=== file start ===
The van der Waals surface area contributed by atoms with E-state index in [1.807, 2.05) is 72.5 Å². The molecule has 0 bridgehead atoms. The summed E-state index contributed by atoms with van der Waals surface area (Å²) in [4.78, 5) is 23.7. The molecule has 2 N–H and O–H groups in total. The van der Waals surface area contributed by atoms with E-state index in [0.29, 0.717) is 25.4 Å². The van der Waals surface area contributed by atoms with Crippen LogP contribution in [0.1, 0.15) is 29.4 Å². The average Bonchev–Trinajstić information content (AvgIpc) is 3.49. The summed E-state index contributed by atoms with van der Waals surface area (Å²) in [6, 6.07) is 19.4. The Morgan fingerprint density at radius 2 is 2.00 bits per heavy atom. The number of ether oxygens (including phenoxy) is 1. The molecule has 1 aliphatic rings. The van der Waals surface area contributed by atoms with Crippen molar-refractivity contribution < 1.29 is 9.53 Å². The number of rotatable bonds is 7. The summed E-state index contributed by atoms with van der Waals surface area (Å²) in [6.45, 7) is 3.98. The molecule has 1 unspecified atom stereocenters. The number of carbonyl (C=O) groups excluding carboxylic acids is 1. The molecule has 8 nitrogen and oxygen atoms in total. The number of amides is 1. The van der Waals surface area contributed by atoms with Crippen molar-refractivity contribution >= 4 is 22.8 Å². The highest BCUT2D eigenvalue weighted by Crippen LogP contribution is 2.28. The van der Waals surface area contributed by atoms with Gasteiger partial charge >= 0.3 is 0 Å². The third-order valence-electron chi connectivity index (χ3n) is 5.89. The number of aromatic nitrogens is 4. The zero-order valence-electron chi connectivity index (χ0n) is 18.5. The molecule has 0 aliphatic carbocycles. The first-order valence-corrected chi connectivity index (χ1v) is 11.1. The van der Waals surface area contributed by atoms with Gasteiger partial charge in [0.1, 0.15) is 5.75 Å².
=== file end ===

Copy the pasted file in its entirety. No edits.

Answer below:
The van der Waals surface area contributed by atoms with E-state index in [1.807, 2.05) is 72.5 Å². The molecule has 0 bridgehead atoms. The summed E-state index contributed by atoms with van der Waals surface area (Å²) in [4.78, 5) is 23.7. The molecule has 2 N–H and O–H groups in total. The van der Waals surface area contributed by atoms with E-state index in [0.29, 0.717) is 25.4 Å². The van der Waals surface area contributed by atoms with Crippen LogP contribution in [0.1, 0.15) is 29.4 Å². The average Bonchev–Trinajstić information content (AvgIpc) is 3.49. The summed E-state index contributed by atoms with van der Waals surface area (Å²) in [6, 6.07) is 19.4. The Morgan fingerprint density at radius 2 is 2.00 bits per heavy atom. The number of ether oxygens (including phenoxy) is 1. The molecule has 1 aliphatic rings. The van der Waals surface area contributed by atoms with Crippen molar-refractivity contribution < 1.29 is 9.53 Å². The number of rotatable bonds is 7. The summed E-state index contributed by atoms with van der Waals surface area (Å²) in [6.45, 7) is 3.98. The molecule has 1 unspecified atom stereocenters. The number of carbonyl (C=O) groups excluding carboxylic acids is 1. The molecule has 8 nitrogen and oxygen atoms in total. The number of amides is 1. The van der Waals surface area contributed by atoms with Crippen molar-refractivity contribution >= 4 is 22.8 Å². The highest BCUT2D eigenvalue weighted by Crippen LogP contribution is 2.28. The van der Waals surface area contributed by atoms with Gasteiger partial charge >= 0.3 is 0 Å². The third-order valence-electron chi connectivity index (χ3n) is 5.89. The number of aromatic nitrogens is 4. The zero-order valence-electron chi connectivity index (χ0n) is 18.5. The molecule has 0 aliphatic carbocycles. The first-order valence-corrected chi connectivity index (χ1v) is 11.1. The van der Waals surface area contributed by atoms with Gasteiger partial charge in [0.1, 0.15) is 5.75 Å².